A federal district court in Massachusetts has ruled that the portion of the Defense of Marriage Act of 1996 — specifically, the part that defines "marriage" as between a man and a woman only — as unconstitutional. The ruling came in two opinions,
The state had argued the law denied benefits such as Medicaid to gay married couples in Massachusetts, where same-sex unions have been legal since 2004.
Judge Joseph L. Tauro agreed that DOMA forces the state to discriminate against its own citizens and ruled that the federal Defense of Marriage law violates the Constitutional right of married same-sex couples to equal protection under the Fifth Amendment.
He also struck down DOMA on Tenth Amendment grounds, stating that marriage is the province of the states, not the federal government. This is a bit of a "pie-in-your-eye" to conservatives: the Tenth Amendment is basically an anti-federalism "states' rights" amendment. Judge Tauro basically took it and said "States' rights? You got it. States get to decide who gets 'married'; not the federal government."
It will probably be appealed. Yes, it's the Obama Administration, but the Justice Department is independent of politics.
The New York Times coverage relies heavily on the viewpoints of Professor Balkin who thinks the decision will be overturned (his expanded critique of the decision is here). Unfortunately, Balkin's argument boils down to (1) most people in this country aren't ready for same-sex marriage and (2) if you strike down DOMA as being discriminative, then you have to change all kinds of federal programs (Social Security benefits, etc.). Those are nice arguments, but they are not legal arguments. The bottom line is as the opinion states, i.e., it is discriminatory (violating the Fifth Amendment) and it treds upon areas of law traditionally left to states (violating the Tenth Amendment).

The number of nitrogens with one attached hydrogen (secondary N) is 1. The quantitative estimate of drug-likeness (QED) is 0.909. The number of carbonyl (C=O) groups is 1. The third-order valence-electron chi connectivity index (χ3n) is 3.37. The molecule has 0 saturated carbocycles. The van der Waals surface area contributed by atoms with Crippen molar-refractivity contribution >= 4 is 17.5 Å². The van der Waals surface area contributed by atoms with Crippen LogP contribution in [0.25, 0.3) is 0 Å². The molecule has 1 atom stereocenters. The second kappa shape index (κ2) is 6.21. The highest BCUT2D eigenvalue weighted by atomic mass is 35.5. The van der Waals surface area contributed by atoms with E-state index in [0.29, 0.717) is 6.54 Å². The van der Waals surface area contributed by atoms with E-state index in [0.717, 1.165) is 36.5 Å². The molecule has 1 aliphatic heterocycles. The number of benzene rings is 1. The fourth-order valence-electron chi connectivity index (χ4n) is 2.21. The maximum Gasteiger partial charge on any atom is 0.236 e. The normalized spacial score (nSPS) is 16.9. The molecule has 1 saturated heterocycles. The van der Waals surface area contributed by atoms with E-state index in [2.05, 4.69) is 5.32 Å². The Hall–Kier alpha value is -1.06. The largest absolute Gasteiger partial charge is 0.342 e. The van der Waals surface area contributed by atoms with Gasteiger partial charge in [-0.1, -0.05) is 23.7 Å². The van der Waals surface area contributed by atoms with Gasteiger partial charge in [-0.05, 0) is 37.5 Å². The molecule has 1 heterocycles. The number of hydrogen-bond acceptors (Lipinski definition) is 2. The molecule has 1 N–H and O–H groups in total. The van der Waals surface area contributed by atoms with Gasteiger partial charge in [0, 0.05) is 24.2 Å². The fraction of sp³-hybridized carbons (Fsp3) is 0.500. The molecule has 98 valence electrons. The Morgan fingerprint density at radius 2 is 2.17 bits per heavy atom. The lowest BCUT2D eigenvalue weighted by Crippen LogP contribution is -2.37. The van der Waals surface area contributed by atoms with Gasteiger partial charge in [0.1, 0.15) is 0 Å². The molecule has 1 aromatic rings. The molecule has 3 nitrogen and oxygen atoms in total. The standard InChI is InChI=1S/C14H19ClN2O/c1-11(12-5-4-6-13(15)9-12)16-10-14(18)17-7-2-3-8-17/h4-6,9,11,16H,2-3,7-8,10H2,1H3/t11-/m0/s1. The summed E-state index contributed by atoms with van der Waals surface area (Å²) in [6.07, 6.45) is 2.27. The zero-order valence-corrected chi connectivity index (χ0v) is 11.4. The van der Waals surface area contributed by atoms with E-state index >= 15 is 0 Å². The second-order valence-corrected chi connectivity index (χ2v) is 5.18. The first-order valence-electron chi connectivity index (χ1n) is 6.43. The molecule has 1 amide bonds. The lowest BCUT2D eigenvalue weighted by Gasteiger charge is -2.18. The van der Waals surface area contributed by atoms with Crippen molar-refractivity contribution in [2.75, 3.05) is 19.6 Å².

On the latter point, Balkin argues that the federal government has always been enmeshed in family matters:
But the federal government has been involved in the regulation of family life and family formation since at least Reconstruction, and especially so since the New Deal. Much of the modern welfare state and tax code defines families, regulates family formation and gives incentives (some good and some bad) with respect to marriages and families. Indeed, social conservatives have often argued for using the federal government's taxing and spending powers to create certain types of incentives for family formation and to benefit certain types of family structures; so too have liberals.
This overstates things. There is nothing in the modern welfare state, nor the tax code, which "defines families". Families and marriages are NOT defined in the tax code — I know, I've looked. The definition of marriage (up until DOMA) has always been left to the states, and the states have always differed (for example, with the age of consent to marry). Balkin is failing to draw a distinction between federal laws which are deal with marriage (tax breaks for married couples, etc.) and laws which define the scope of what is "marriage" in the first place.
Balkin makes another point: